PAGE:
[SOLVED] Need help setting up a connection

iAserty

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Jan 22, 2016
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In our previous house I just cascaded the routers to extend the network, I had a modem--router---router---router connection. I just routed the wires outside the house, ezpz no problem.

But in our new house, we had the cables run through inside the walls, so there's one room, the one where the modem is, have multiple LAN slots that routes to other rooms. Also, I can only use 1 LAN slot on that modem because the ISP uses the other LAN slots for our TV connection. So how do I extend our network to other parts of the house now in this setup? Do I use a hub or switch? I have no experience in networking other than cascading so I don't know how to use a hub/switch/repeater to extend the connection to other routers. I'm thinking switch? I read about it and seems to just pass through the connection to the devices connected to it, but I'm not sure.

So.
Internet--(WAN)modem(LAN)---(LAN)switch(LAN)---(LAN)router
......................................................................................|
......................................................................................|-----(LAN)router
......................................................................................|
......................................................................................|-----(LAN)router
 

Ketchup79

Respectable
Although you say you have "no experience in networking other than cascading " you knew enough to turn off DHCP on the extra routers, which is better than most :) As far as the setup in the new home, it really depends on how they wired it. However, if every room is wired to one panel in one room, that is gravy, because all you need is a switch for as many connections you will be using. I wouldn't even mess with configuring a second router as switches are cheap. Plug the switch into the new router you have for DHCP and aside from standard configuration on the router you are done.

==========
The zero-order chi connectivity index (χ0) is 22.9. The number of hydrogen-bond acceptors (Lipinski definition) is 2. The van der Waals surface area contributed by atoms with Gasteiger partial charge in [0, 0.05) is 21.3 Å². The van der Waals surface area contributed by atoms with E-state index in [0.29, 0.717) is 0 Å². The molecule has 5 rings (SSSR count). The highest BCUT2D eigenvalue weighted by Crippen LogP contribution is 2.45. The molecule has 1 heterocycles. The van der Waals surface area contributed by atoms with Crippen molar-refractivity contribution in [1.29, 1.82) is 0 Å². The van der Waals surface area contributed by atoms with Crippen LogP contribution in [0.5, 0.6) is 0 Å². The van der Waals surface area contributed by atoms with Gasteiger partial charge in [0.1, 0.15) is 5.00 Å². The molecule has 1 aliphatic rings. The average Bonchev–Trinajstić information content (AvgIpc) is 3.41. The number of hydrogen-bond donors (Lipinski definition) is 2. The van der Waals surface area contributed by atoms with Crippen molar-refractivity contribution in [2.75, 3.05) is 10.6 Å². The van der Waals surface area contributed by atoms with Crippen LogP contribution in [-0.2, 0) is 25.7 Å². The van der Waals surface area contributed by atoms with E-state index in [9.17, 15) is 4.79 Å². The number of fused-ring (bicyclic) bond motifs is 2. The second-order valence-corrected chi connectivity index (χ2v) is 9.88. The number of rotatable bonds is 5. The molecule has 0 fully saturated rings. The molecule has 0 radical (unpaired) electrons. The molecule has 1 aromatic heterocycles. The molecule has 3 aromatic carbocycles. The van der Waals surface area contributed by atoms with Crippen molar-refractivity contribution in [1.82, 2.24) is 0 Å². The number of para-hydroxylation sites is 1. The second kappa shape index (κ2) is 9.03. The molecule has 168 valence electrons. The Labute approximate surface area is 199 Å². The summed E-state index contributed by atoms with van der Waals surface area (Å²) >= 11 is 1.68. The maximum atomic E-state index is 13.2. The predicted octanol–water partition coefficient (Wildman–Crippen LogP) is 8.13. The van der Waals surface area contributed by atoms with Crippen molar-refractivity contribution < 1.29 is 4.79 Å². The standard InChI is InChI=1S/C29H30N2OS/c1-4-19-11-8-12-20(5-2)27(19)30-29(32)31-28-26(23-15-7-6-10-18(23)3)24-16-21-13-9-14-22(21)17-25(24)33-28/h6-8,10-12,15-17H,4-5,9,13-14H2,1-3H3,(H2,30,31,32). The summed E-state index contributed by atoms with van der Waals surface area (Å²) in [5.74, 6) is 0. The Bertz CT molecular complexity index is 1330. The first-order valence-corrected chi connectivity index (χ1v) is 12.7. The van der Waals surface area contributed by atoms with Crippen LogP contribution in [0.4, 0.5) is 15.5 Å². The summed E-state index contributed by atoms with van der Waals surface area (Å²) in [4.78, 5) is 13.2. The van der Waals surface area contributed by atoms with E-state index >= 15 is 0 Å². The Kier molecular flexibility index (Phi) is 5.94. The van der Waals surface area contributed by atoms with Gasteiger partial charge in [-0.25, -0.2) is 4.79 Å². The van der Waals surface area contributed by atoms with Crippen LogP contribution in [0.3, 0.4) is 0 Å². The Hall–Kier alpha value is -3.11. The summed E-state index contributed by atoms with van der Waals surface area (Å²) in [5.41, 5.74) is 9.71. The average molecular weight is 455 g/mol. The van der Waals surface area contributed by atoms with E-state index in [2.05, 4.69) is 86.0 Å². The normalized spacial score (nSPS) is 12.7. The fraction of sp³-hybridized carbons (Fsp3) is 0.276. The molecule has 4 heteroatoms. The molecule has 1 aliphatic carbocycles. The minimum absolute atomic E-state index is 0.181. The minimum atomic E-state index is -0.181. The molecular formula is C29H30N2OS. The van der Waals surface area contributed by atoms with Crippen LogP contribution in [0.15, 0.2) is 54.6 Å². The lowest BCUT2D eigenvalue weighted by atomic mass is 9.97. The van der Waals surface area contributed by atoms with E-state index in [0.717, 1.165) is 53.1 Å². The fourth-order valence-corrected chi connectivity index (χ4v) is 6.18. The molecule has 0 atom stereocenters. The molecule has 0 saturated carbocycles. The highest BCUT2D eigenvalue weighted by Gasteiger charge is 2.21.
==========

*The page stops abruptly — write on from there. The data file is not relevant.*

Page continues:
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If the device is actually a router from the ISP you can do it the way you say.

It must run modem--router-switch. BUT if the modem and the router are the same unit you will not need the extra router.

I suppose you could just try it and see if it works. A actual modem you will only get 1 ip address so only 1 device will function.

The routers you are using to extend you wifi you want to run those in AP mode. Even if they don't have the feature you can use any router as a AP with the proper cabling.

Using the remote routers as AP allows all your devices to be on the same network makes file sharing simpler.
 
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iAserty

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Jan 22, 2016
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4,530
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If the device is actually a router from the ISP you can do it the way you say.

It must run modem--router-switch. BUT if the modem and the router are the same unit you will not need the extra router.